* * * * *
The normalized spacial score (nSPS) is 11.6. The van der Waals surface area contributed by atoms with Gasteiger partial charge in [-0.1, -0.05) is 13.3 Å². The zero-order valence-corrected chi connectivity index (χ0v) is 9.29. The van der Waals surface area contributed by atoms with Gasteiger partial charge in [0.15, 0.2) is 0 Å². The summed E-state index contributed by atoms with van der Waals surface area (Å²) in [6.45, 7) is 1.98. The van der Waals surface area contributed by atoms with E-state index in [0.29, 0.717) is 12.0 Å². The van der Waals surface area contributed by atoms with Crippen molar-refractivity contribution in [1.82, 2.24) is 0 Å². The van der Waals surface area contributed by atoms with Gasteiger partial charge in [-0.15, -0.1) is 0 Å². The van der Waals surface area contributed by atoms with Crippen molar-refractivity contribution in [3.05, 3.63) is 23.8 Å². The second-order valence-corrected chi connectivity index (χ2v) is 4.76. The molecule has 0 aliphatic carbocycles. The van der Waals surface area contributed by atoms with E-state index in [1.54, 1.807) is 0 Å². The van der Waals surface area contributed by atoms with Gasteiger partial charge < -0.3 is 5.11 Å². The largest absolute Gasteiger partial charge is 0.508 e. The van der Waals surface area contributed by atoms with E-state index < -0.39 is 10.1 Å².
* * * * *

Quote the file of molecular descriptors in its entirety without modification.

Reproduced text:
The normalized spacial score (nSPS) is 11.6. The van der Waals surface area contributed by atoms with Gasteiger partial charge in [-0.1, -0.05) is 13.3 Å². The zero-order valence-corrected chi connectivity index (χ0v) is 9.29. The van der Waals surface area contributed by atoms with Gasteiger partial charge in [0.15, 0.2) is 0 Å². The summed E-state index contributed by atoms with van der Waals surface area (Å²) in [6.45, 7) is 1.98. The van der Waals surface area contributed by atoms with E-state index in [0.29, 0.717) is 12.0 Å². The van der Waals surface area contributed by atoms with Crippen molar-refractivity contribution in [1.82, 2.24) is 0 Å². The van der Waals surface area contributed by atoms with Gasteiger partial charge in [-0.15, -0.1) is 0 Å². The van der Waals surface area contributed by atoms with Crippen molar-refractivity contribution in [3.05, 3.63) is 23.8 Å². The second-order valence-corrected chi connectivity index (χ2v) is 4.76. The molecule has 0 aliphatic carbocycles. The van der Waals surface area contributed by atoms with E-state index in [1.54, 1.807) is 0 Å². The van der Waals surface area contributed by atoms with Gasteiger partial charge < -0.3 is 5.11 Å². The largest absolute Gasteiger partial charge is 0.508 e. The van der Waals surface area contributed by atoms with E-state index < -0.39 is 10.1 Å².